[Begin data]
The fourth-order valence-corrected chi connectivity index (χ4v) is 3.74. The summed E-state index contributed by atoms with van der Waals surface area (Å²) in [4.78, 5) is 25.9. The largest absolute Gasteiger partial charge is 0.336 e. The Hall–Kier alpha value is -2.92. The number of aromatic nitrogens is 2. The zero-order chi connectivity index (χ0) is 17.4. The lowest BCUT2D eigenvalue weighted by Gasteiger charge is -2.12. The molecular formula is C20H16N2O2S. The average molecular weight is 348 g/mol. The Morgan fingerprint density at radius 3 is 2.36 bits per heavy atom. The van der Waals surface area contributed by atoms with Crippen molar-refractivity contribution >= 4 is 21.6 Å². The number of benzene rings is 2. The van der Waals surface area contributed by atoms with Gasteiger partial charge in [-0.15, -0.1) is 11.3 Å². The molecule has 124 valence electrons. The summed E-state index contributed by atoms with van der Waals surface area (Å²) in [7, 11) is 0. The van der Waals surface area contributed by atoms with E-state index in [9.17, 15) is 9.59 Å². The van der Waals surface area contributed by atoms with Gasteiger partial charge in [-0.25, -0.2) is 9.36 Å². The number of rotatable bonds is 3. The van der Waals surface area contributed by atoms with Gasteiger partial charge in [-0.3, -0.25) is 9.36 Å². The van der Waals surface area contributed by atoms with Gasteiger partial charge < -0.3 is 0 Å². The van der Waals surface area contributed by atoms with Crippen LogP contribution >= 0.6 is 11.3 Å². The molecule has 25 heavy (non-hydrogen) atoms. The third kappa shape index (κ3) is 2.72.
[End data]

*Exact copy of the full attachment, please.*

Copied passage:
The fourth-order valence-corrected chi connectivity index (χ4v) is 3.74. The summed E-state index contributed by atoms with van der Waals surface area (Å²) in [4.78, 5) is 25.9. The largest absolute Gasteiger partial charge is 0.336 e. The Hall–Kier alpha value is -2.92. The number of aromatic nitrogens is 2. The zero-order chi connectivity index (χ0) is 17.4. The lowest BCUT2D eigenvalue weighted by Gasteiger charge is -2.12. The molecular formula is C20H16N2O2S. The average molecular weight is 348 g/mol. The Morgan fingerprint density at radius 3 is 2.36 bits per heavy atom. The van der Waals surface area contributed by atoms with Crippen molar-refractivity contribution >= 4 is 21.6 Å². The number of benzene rings is 2. The van der Waals surface area contributed by atoms with Gasteiger partial charge in [-0.15, -0.1) is 11.3 Å². The molecule has 124 valence electrons. The summed E-state index contributed by atoms with van der Waals surface area (Å²) in [7, 11) is 0. The van der Waals surface area contributed by atoms with E-state index in [9.17, 15) is 9.59 Å². The van der Waals surface area contributed by atoms with Gasteiger partial charge in [-0.25, -0.2) is 9.36 Å². The number of rotatable bonds is 3. The van der Waals surface area contributed by atoms with Gasteiger partial charge in [-0.3, -0.25) is 9.36 Å². The van der Waals surface area contributed by atoms with Gasteiger partial charge < -0.3 is 0 Å². The van der Waals surface area contributed by atoms with Crippen LogP contribution >= 0.6 is 11.3 Å². The molecule has 25 heavy (non-hydrogen) atoms. The third kappa shape index (κ3) is 2.72.